2. Check Cicada Brood Maps linked from this page to see if they’re coming to your general area.
  3. Check to see if they’re coming to your neighborhood. Good sources include:
    1. Check the Cicada Central Magicicada Database to see the counties where cicadas have appeared in the past.
    2. Ask someone who lived there 17 (or 13) years before.
    3. Old timers (hint: old timers usually call them locusts).
    4. Check your local Library for old newspaper articles.
    5. Check with a local college: contact the entomology, forestry, or agriculture-related departments.
    6. Your local national, state, county and town parks department (parks and rec). Some county parks departments plan events around cicada emergences.
  4. When will they emerge?
    1. They will emerge sometime in the Spring, for sure.
    2. They typically emerge once the soil 8 inches (20 cm) below the surface gets to 64 degrees Fahrenheit (18 degrees Celcius). At that temperature, they will start digging their tunnels to the surface. After a couple of days with above-ground temperatures near the 80’s F, and after a good rain, they will definitely emerge. Read this paper for more info: Thermal Synchronization of Emergence in Periodical “17-year” Cicadas (Homoptera, Cicadidae, Magicicada) by James Edward Heath, American Midland Naturalist, Vol. 80, No. 2. (Oct., 1968), pp. 440-448.
    3. Cicadas in sunny areas of your yard will emerge before cicadas in shady areas.
    4. Cicadas in the southern-most states will emerge before cicadas in northern states.
    5. You can try the Cicada Emergence Formula as well.
  5. If you don’t want them do damage your young / ornamental trees
    1. Spray them off with a garden hose.
    2. Foil around the trunk (to keep them from crawling up) (thanks Deborah).
    3. Insect barrier tape.
    4. Netting placed around & over the tree. “Insect barrier netting”. “Fruit tree covers”.
    5. Bagpipes (no joke, it worked at my friend’s wedding).
    6. Don’t use pesticide – we like all insects (especially pollinating bees).
  6. Are you scared of insects?
    • Unlike some other insects & arthropods. cicadas are not poisonous or venomous.
    • Try a hat, an umbrella, a bee-keepers’ outfit, a suit of armor…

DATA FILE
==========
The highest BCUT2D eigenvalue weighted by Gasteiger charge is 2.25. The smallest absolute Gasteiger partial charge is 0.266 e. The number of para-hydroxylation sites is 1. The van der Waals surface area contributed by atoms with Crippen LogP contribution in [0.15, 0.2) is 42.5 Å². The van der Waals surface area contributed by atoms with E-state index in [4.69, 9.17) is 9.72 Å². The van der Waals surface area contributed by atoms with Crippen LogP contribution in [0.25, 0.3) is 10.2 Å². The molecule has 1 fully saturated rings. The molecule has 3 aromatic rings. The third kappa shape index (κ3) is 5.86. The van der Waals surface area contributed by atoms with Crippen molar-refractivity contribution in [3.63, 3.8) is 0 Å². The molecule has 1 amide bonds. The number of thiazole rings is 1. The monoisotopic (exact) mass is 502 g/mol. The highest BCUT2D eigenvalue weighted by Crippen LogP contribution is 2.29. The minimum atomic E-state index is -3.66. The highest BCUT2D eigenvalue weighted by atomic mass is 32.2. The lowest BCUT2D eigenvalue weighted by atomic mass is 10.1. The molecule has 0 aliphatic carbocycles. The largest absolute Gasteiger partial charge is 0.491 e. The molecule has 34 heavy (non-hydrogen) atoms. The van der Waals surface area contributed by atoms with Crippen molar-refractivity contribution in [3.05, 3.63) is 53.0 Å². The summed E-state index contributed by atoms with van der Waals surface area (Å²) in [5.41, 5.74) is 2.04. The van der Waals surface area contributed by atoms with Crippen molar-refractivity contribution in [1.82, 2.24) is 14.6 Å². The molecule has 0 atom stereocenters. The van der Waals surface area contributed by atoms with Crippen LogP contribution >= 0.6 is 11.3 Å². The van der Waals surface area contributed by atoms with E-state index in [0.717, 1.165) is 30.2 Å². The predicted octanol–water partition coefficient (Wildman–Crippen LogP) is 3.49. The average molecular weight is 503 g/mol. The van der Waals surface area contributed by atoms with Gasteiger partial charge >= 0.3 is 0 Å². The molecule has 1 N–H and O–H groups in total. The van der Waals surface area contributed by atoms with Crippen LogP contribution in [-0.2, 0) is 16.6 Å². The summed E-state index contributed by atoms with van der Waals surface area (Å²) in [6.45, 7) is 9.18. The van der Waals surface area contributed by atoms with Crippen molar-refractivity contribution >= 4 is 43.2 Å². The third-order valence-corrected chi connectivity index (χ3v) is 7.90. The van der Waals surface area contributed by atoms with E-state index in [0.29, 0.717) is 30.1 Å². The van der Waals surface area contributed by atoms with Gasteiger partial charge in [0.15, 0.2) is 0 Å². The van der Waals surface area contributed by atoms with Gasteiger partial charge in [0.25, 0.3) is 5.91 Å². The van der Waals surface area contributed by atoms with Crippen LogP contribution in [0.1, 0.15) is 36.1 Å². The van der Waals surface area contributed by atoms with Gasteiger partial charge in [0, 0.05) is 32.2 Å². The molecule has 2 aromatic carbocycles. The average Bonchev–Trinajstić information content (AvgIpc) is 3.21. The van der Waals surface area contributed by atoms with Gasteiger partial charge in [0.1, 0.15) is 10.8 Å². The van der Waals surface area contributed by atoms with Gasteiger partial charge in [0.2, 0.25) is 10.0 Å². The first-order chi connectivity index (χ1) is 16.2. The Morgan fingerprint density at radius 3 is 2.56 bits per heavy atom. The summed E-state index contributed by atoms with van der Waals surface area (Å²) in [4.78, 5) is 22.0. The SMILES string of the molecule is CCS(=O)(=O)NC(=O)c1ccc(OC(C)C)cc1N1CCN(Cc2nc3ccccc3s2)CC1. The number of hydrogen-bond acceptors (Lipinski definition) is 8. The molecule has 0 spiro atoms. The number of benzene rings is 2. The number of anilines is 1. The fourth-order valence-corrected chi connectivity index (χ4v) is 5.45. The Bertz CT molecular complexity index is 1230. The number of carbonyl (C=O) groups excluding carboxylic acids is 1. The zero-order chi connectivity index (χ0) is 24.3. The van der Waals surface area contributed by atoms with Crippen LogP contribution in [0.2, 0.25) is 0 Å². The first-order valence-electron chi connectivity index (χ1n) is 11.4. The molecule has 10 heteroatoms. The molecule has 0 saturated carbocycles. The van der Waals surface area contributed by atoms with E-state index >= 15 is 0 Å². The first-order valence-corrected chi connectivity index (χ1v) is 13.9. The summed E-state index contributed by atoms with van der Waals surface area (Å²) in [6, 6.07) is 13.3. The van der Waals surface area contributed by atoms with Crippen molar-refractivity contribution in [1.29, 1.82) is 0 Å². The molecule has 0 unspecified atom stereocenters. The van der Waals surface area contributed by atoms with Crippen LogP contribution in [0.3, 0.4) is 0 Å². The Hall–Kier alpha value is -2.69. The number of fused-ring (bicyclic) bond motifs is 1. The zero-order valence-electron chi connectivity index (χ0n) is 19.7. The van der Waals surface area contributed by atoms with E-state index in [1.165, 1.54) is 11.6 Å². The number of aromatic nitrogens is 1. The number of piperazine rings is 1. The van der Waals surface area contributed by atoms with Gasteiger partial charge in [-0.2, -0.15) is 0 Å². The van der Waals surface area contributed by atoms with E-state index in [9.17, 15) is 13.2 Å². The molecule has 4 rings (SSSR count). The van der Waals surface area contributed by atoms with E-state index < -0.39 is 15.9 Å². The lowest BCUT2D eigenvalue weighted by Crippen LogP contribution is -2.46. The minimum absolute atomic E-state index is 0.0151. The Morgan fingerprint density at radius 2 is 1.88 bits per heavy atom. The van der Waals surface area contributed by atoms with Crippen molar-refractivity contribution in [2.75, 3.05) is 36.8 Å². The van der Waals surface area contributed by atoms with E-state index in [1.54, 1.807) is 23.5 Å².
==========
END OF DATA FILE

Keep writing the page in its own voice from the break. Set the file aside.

7. They’re coming, and they’re going to ruin my wedding!

Questions about the Brood Chart

Question: Why do I have cicadas in my neighborhood, but your chart indicates that I shouldn’t?

Answer: Some possibilities: 1) they are stragglers, periodical cicadas that emerge too soon or late, 2) they are not periodical cicadas, but are a different North American species, 3) you live on a continent other than North America, in which case, try one of these pages, or 4) SURPRISE! The U.S. is a big place and some cicada populations have yet to be documented.


Question: Why don’t I have periodical cicadas in my area, but the information on your website indicates that I should?

Answer: Two possibilities: 1) they went extinct or otherwise died off in your area, or 2) they aren’t everywhere in a state – normally there are large gaps in their range.


Question: What are stragglers?

Answer: Stragglers can emerge 1 or 4 years early or 1 or 4 years late. Don’t be surprised if you see some periodical cicadas emerge earlier than planned this year. 17-year brood members are most likely to straggle 4 years early, and 13-year brood members are most likely to straggle 4 years late. Straggler probability chart.


Question: Why are there no Brood XI, XII, XV, XVI… ?

Answer: Perhaps you’ve noticed there are no Broods XI (11), XII (12), XV (15), XVI (16), XVII (17), XVIII (18), XX (20), XXI (21), XXIV (24), etc. Don’t worry about that. They never existed or are extinct (XI, XXI).


More Magicicada websites:

  1. For much more information about 17-year cicadas visit Cicadas @ UCONN (formerly Magicicada.org). The maps on this page link to that site.
  2. The Cicada Safari App is available for Android and Apple devices 📱. Use it to see where people are finding cicadas, and to report your own sightings.
  3. Check the Cicada Central Magicicada Database to see the counties where cicadas have appeared in the past. For more information about this database and cicada research in general, visit the Simon Lab website.

More Magicicada Information

April 14, 2020

Magicicada cassinii (Fisher, 1852) aka Cassini 17-Year Cicada

Filed under: Lamotialnini | Magicicada | Periodical | United States — Tags: — Dan @ 5:04 pm

Magicicada cassinii (Fisher, 1852) aka Cassini 17-Year Cicada.

Magicicada cassini; Brood X straggler

Female Magicicada cassini Colonia NJ

All Magicicada cassinii images & info on cicadamania.com.

M. cassini Court II & III. Recorded in New York, Brood II (2013) by Dan Mozgai.


Source: ©Cicada Mania | Species: M. cassini

Song type: Distress


Source: ©Cicada Mania | Species: M. cassini

Song type: Chorus


Source: ©Cicada Mania | Species: M. cassini

Song type: Call


Source: ©Joe Green | Species: M. cassini